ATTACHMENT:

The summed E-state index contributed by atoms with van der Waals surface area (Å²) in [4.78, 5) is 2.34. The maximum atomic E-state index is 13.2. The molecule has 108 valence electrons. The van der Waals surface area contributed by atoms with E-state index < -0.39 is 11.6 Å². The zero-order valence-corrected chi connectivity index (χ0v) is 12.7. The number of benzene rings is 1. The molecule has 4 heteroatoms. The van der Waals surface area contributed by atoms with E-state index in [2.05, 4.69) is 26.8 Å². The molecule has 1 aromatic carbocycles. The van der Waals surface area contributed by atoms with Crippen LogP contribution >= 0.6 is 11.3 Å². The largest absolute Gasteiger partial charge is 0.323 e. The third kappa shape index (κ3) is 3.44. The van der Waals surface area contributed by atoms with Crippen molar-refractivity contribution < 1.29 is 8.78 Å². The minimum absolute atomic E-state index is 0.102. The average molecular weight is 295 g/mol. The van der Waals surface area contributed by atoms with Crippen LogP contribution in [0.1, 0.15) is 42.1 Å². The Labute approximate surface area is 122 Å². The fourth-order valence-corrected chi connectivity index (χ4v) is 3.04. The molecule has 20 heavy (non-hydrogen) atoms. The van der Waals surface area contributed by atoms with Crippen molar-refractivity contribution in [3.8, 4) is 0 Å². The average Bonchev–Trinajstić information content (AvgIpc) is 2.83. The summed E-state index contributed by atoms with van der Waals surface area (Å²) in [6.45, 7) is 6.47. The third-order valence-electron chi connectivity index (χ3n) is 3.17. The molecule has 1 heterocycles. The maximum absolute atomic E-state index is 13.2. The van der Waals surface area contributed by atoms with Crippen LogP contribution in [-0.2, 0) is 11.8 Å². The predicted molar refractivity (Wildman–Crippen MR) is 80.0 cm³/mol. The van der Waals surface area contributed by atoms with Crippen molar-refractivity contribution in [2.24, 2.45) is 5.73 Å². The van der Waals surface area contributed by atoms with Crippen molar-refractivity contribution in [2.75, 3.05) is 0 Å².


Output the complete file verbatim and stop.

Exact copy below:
The summed E-state index contributed by atoms with van der Waals surface area (Å²) in [4.78, 5) is 2.34. The maximum atomic E-state index is 13.2. The molecule has 108 valence electrons. The van der Waals surface area contributed by atoms with E-state index < -0.39 is 11.6 Å². The zero-order valence-corrected chi connectivity index (χ0v) is 12.7. The number of benzene rings is 1. The molecule has 4 heteroatoms. The van der Waals surface area contributed by atoms with E-state index in [2.05, 4.69) is 26.8 Å². The molecule has 1 aromatic carbocycles. The van der Waals surface area contributed by atoms with Crippen LogP contribution >= 0.6 is 11.3 Å². The largest absolute Gasteiger partial charge is 0.323 e. The third kappa shape index (κ3) is 3.44. The van der Waals surface area contributed by atoms with Crippen molar-refractivity contribution < 1.29 is 8.78 Å². The minimum absolute atomic E-state index is 0.102. The average molecular weight is 295 g/mol. The van der Waals surface area contributed by atoms with Crippen LogP contribution in [0.1, 0.15) is 42.1 Å². The Labute approximate surface area is 122 Å². The fourth-order valence-corrected chi connectivity index (χ4v) is 3.04. The molecule has 20 heavy (non-hydrogen) atoms. The van der Waals surface area contributed by atoms with Crippen molar-refractivity contribution in [3.8, 4) is 0 Å². The average Bonchev–Trinajstić information content (AvgIpc) is 2.83. The summed E-state index contributed by atoms with van der Waals surface area (Å²) in [6.45, 7) is 6.47. The third-order valence-electron chi connectivity index (χ3n) is 3.17. The molecule has 1 heterocycles. The maximum absolute atomic E-state index is 13.2. The van der Waals surface area contributed by atoms with Crippen LogP contribution in [-0.2, 0) is 11.8 Å². The predicted molar refractivity (Wildman–Crippen MR) is 80.0 cm³/mol. The van der Waals surface area contributed by atoms with Crippen molar-refractivity contribution in [2.24, 2.45) is 5.73 Å². The van der Waals surface area contributed by atoms with Crippen molar-refractivity contribution in [2.75, 3.05) is 0 Å².